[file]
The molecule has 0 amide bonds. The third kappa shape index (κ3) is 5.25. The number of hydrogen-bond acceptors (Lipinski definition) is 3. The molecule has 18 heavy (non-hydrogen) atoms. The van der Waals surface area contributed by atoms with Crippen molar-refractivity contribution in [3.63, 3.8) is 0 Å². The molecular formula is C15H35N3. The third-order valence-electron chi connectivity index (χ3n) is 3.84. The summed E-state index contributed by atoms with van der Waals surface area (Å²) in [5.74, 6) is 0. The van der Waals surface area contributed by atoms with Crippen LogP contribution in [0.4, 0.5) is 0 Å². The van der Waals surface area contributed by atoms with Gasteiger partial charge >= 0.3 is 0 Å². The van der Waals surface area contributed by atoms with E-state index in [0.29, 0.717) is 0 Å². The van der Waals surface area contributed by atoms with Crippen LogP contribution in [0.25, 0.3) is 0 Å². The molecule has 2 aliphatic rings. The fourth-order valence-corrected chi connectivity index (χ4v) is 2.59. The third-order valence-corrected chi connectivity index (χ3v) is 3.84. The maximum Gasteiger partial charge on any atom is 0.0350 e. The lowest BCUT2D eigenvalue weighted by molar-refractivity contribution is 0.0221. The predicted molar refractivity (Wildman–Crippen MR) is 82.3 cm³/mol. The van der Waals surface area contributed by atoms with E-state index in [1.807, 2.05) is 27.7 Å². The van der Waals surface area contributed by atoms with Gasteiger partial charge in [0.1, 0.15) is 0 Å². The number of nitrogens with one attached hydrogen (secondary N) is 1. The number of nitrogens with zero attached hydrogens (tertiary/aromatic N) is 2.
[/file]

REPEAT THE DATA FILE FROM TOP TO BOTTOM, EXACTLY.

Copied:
The molecule has 0 amide bonds. The third kappa shape index (κ3) is 5.25. The number of hydrogen-bond acceptors (Lipinski definition) is 3. The molecule has 18 heavy (non-hydrogen) atoms. The van der Waals surface area contributed by atoms with Crippen molar-refractivity contribution in [3.63, 3.8) is 0 Å². The molecular formula is C15H35N3. The third-order valence-electron chi connectivity index (χ3n) is 3.84. The summed E-state index contributed by atoms with van der Waals surface area (Å²) in [5.74, 6) is 0. The van der Waals surface area contributed by atoms with Crippen LogP contribution in [0.4, 0.5) is 0 Å². The van der Waals surface area contributed by atoms with Gasteiger partial charge >= 0.3 is 0 Å². The van der Waals surface area contributed by atoms with E-state index in [0.29, 0.717) is 0 Å². The van der Waals surface area contributed by atoms with Crippen LogP contribution in [0.25, 0.3) is 0 Å². The molecule has 2 aliphatic rings. The fourth-order valence-corrected chi connectivity index (χ4v) is 2.59. The third-order valence-corrected chi connectivity index (χ3v) is 3.84. The maximum Gasteiger partial charge on any atom is 0.0350 e. The lowest BCUT2D eigenvalue weighted by molar-refractivity contribution is 0.0221. The predicted molar refractivity (Wildman–Crippen MR) is 82.3 cm³/mol. The van der Waals surface area contributed by atoms with E-state index in [1.807, 2.05) is 27.7 Å². The van der Waals surface area contributed by atoms with Gasteiger partial charge in [0.1, 0.15) is 0 Å². The number of nitrogens with one attached hydrogen (secondary N) is 1. The number of nitrogens with zero attached hydrogens (tertiary/aromatic N) is 2.